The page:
What keeps older workers at work? A Systematic Qualitative Literature Review

The 2018 National Employment Solutions Conference will be held at Twin Towns Services Club, Tweed Heads, NSW over the 8th – 9th October.

The conference provides the opportunity to be involved through presenting, learning, engaging, networking and collaborating with other professionals within the employment sector.

Joining us at the conference is Dr Elliroma Gardiner, Lecturer, School of Applied Psychology at Griffith University who will present on What keeps older workers at work? A Systematic Qualitative Literature Review’.

Abstract

Improving the workforce participation of older workers has been recognised as an important strategy to alleviate the social and economic challenges associated with the ageing population. However, whilst many governments have introduced initiatives aiming to encourage older workers to postpone their retirement, some of these attempts have been unsuccessful due to a lack of suitable workplace practices for older workers.

The aim of the current research is to identify the workplace practices that encourage or discourage older workers’ decisions to continue working and whether there are any gaps of knowledge in this area using a systematic quantitative literature review. A total of 27 studies published between 1995 and 2016, investigating the influence of workplace practices on older workers’ intention to retire, intention to continue working and preferred retirement timing were reviewed. Results show that work demands are the most significant work-related factors contributing to older workers’ intention to discontinue workforce participation.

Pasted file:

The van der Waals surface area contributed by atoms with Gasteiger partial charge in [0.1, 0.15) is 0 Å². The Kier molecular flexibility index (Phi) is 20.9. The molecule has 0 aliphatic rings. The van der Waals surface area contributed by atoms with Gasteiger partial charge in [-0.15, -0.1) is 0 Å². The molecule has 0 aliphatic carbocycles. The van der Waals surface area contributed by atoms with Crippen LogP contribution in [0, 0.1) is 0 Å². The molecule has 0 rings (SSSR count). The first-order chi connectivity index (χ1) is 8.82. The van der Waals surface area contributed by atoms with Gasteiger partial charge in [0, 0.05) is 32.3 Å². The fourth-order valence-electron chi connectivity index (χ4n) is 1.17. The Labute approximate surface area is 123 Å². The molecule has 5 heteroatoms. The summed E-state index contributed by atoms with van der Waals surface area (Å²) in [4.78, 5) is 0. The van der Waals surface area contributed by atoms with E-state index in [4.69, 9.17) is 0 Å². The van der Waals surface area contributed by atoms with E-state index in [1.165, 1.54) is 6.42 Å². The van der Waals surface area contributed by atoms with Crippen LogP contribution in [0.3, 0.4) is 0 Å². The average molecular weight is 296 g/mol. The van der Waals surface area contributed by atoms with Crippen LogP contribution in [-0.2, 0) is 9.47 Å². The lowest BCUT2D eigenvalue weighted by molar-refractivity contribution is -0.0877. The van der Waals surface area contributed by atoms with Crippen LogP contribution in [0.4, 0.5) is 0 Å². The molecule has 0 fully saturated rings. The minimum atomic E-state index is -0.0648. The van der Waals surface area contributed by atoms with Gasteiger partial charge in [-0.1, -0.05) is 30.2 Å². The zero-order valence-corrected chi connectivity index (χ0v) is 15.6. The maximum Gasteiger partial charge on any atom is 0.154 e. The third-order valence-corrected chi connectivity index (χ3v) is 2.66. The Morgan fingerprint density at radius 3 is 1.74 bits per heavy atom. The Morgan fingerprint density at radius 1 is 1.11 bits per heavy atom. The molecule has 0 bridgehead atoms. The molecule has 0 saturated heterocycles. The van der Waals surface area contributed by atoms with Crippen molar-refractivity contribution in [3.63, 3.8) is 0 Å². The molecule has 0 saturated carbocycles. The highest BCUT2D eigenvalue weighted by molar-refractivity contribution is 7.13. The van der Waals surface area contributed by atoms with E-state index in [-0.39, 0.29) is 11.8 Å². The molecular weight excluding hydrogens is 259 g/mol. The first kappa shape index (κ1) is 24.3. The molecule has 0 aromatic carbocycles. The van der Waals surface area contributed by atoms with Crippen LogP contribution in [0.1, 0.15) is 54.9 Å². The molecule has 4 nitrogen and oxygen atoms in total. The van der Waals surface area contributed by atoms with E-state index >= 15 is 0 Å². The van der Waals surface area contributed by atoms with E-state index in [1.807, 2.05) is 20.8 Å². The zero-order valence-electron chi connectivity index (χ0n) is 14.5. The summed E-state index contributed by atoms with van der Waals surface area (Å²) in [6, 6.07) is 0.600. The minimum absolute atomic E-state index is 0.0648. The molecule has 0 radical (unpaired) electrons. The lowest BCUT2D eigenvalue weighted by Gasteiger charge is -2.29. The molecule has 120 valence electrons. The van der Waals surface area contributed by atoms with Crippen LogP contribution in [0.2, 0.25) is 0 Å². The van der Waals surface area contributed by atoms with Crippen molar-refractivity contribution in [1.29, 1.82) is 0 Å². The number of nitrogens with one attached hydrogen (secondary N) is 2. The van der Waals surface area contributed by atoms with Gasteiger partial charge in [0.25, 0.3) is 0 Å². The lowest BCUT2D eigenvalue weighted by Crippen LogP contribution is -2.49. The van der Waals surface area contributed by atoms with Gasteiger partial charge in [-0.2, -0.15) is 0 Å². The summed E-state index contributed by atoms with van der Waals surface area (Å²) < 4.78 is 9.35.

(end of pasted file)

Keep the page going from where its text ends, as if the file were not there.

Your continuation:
Learning and development opportunities, job autonomy, recognition and respect from colleagues and supervisors, mentoring opportunities, supportive organisational climate and social support at work are all significant work-related factors which enhance the intention of older workers to continue working. Unexpectedly, the provision of flexible work arrangements or salary was not found to affect older workers’ decision to continue working. The theoretical, research and practical implications of this research are discussed.

Biography

Elli is an Organisational Psychologist and Lecturer at the School of Applied Psychology, Griffith University. Prior to joining Griffith Elli was a Fellow at the Department of Management, London School of Economics and she also completed her Post Doc at the School of Management, QUT. Elli’s broad research interest is in investigating the interplay between individual differences and contextual features in influencing employee and organisational outcomes.

For more information on the 2018 National Employment Solutions Conference and to secure your spot, please visit www.employmentsolutions.net.au

 

 

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